Additionally, asking any healthcare professional about the future organisation of services may be somewhat restricted by current service configurations which, to a greater or lesser extent, influence their thinking when ranking options. Despite their experience in the field putting the consulted experts in a prime position to assess what has worked or not in the past and at present, there are limits to peoples’ abilities or willingness to comprehend configurations and practices beyond those to which they have become accustomed. For instance, the advanced imaging options in the final ranking exercises may have been deemed less favourable due to the current issues facing many NHS trusts in different parts of the country in obtaining advanced imaging of an adequate standard and on time . Realities of the present situation potentially inhibit innovative and more effective solutions from being considered as future scenarios. Consequently, participants might assign a low ranking to certain options and/or will be deterred from proposing constructive changes. It may be imperative to invest in other and supplementary forms of evidence (see ‘further research’ below) to allow for the consideration of more radical changes to current services than are likely to be suggested through consulting healthcare professionals in a Delphi and ranking exercise alone.
Clinical implications of findings
Enablers to implementation of the simple imaging driven IAT pathway are driven by a perception that a clinical and simple imaging driving pathway is a pragmatic approach, with evidence of feasibility within the NHS for improving outcomes without compromising safety . This option may also be optimally acceptable as it was considered to expedite patient transfer and would not impact negatively on the relaying of CT/CTA images to neuroscience centres and concomitant door-to-treatment times.
Emerging evidence from trials such as the DAWN-trial showing effectiveness of thrombectomy beyond the six-to-eight-hour window and up to 24 h after stroke onset (relating to functional outcomes at 90 days) , has implications for the clinical significance of the finding from this Delphi and ranking exercise. However, the findings from the DAWN-trial do not represent the end of the much-cited tenet in stroke care that “time is brain”. Against the backdrop of the emergence of new evidence from the DAWN-trial, the potential for more favourable outcomes of earlier thrombectomy, and the persisting importance of time to treatment in stroke care, should still be considered [33, 34]. For this Delphi and ranking exercise, nevertheless, we cannot rule out that awareness of the emerging DAWN-trial findings amongst respondents (which had not been revealed at the time of conducting the present study) may have impacted on ratings assigned to the different propositions.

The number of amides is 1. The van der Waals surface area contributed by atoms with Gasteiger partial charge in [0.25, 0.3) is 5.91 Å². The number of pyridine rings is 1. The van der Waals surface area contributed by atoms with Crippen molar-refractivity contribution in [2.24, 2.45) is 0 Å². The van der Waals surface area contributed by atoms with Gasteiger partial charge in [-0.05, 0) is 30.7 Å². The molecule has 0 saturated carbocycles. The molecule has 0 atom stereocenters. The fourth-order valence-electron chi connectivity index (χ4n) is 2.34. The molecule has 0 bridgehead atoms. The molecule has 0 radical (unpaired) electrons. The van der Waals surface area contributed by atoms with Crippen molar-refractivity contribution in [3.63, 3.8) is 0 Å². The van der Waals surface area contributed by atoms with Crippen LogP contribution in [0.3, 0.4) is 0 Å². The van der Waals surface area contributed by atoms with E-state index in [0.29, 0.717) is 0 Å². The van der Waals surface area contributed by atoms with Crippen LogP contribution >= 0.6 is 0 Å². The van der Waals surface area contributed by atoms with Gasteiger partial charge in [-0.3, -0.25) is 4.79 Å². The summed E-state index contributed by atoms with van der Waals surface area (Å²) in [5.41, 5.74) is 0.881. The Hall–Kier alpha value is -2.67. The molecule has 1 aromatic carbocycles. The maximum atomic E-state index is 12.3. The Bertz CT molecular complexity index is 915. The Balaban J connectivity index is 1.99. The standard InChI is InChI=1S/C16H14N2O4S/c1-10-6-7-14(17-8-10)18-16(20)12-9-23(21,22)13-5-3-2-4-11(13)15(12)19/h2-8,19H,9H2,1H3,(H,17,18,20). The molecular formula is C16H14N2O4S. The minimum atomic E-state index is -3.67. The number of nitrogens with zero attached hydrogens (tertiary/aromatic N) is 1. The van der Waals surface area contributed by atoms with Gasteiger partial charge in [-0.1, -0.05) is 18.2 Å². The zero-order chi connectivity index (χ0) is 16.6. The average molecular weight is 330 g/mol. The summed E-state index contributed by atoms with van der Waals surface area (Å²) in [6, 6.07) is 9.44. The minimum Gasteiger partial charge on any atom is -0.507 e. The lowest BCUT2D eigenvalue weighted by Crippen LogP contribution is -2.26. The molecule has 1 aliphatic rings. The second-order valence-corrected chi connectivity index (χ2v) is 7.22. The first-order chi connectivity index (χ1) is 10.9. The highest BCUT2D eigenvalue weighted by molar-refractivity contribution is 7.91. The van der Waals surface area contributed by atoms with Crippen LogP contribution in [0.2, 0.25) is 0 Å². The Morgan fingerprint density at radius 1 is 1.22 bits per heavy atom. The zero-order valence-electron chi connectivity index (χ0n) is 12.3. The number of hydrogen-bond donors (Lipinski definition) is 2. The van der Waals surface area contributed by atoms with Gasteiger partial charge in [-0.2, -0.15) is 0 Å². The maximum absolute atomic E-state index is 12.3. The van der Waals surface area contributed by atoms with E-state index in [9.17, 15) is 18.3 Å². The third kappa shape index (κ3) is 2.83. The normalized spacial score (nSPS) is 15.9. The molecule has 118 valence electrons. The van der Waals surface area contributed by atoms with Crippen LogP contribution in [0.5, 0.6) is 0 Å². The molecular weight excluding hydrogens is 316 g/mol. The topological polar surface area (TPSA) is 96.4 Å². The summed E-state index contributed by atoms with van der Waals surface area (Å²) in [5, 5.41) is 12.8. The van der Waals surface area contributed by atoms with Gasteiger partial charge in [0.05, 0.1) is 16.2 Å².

A potential barrier to implementing the simple imaging driven IAT pathway is that sites would need to be able to both undertake rapid CT/CTA and provide an expeditious transfer of patients to thrombectomy centres. Without providing efficient links between these components, the clinical effectiveness of thrombectomy services as demonstrated in available evidence [1,2,3,4,5,6,7,8,9,10,11,12,13,14,15] may not be replicated in routine clinical practice. Implementation barriers to achieving this is the documented variability of stroke care provision across England – both at the pre-hospital and hospital level – relating to costs, funding constraints, geographical location, availability of scanning facilities, achieving outside “office hours” coverage and skill mix of local clinical teams. For example, a review of organisational models of acute stroke care identified regional variation in capacity, expertise and a fragmented approach to organisation of stroke care as barriers to implementation of improved thrombolysis provision . These barriers have important implications for the feasibility of a simple imaging driven IAT pathway in different localities, such as known time delays between hospital transfers [17, 36]. Scope for regional/local flexibility needs to be built into the design and implementation of the preferred option in regards to the assessment of patients/imaging examinations from individual trusts/centres, and the support of rapid and accurate imaging in order to transfer all LAOS patients appropriately.
Staff training in interpretation and decision making about thrombectomy should also be a priority. This would include training for Emergency Medical Services in the identification/presentation of patients eligible for endovascular treatment  and available services for inter-professional training for all staff, as well as continued professional development in the light of technological innovations and establishment of additional IT infrastructure. Concurrently, it is important that any staff training does not impact upon the usual services that either trainers or trainees would typically deliver to patients .